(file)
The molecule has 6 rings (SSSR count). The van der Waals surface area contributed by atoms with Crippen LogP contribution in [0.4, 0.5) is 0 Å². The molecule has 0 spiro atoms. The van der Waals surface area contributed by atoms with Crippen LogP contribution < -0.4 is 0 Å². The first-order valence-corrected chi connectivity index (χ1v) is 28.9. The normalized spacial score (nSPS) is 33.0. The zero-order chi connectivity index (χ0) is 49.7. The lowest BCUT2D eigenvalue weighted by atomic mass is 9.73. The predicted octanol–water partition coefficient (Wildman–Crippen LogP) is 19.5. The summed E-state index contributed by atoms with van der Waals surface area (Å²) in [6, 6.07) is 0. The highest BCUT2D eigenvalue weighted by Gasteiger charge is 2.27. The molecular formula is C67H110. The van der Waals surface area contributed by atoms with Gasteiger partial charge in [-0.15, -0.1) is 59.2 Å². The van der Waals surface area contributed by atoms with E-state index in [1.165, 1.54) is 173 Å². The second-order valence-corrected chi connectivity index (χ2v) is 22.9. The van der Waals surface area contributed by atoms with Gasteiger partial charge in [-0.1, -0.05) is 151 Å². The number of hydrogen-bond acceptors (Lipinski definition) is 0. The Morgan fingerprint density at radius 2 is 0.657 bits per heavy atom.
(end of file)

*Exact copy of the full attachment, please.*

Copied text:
The molecule has 6 rings (SSSR count). The van der Waals surface area contributed by atoms with Crippen LogP contribution in [0.4, 0.5) is 0 Å². The molecule has 0 spiro atoms. The van der Waals surface area contributed by atoms with Crippen LogP contribution < -0.4 is 0 Å². The first-order valence-corrected chi connectivity index (χ1v) is 28.9. The normalized spacial score (nSPS) is 33.0. The zero-order chi connectivity index (χ0) is 49.7. The lowest BCUT2D eigenvalue weighted by atomic mass is 9.73. The predicted octanol–water partition coefficient (Wildman–Crippen LogP) is 19.5. The summed E-state index contributed by atoms with van der Waals surface area (Å²) in [6, 6.07) is 0. The highest BCUT2D eigenvalue weighted by Gasteiger charge is 2.27. The molecular formula is C67H110. The van der Waals surface area contributed by atoms with Gasteiger partial charge in [-0.15, -0.1) is 59.2 Å². The van der Waals surface area contributed by atoms with E-state index in [1.165, 1.54) is 173 Å². The second-order valence-corrected chi connectivity index (χ2v) is 22.9. The van der Waals surface area contributed by atoms with Gasteiger partial charge in [-0.1, -0.05) is 151 Å². The number of hydrogen-bond acceptors (Lipinski definition) is 0. The Morgan fingerprint density at radius 2 is 0.657 bits per heavy atom.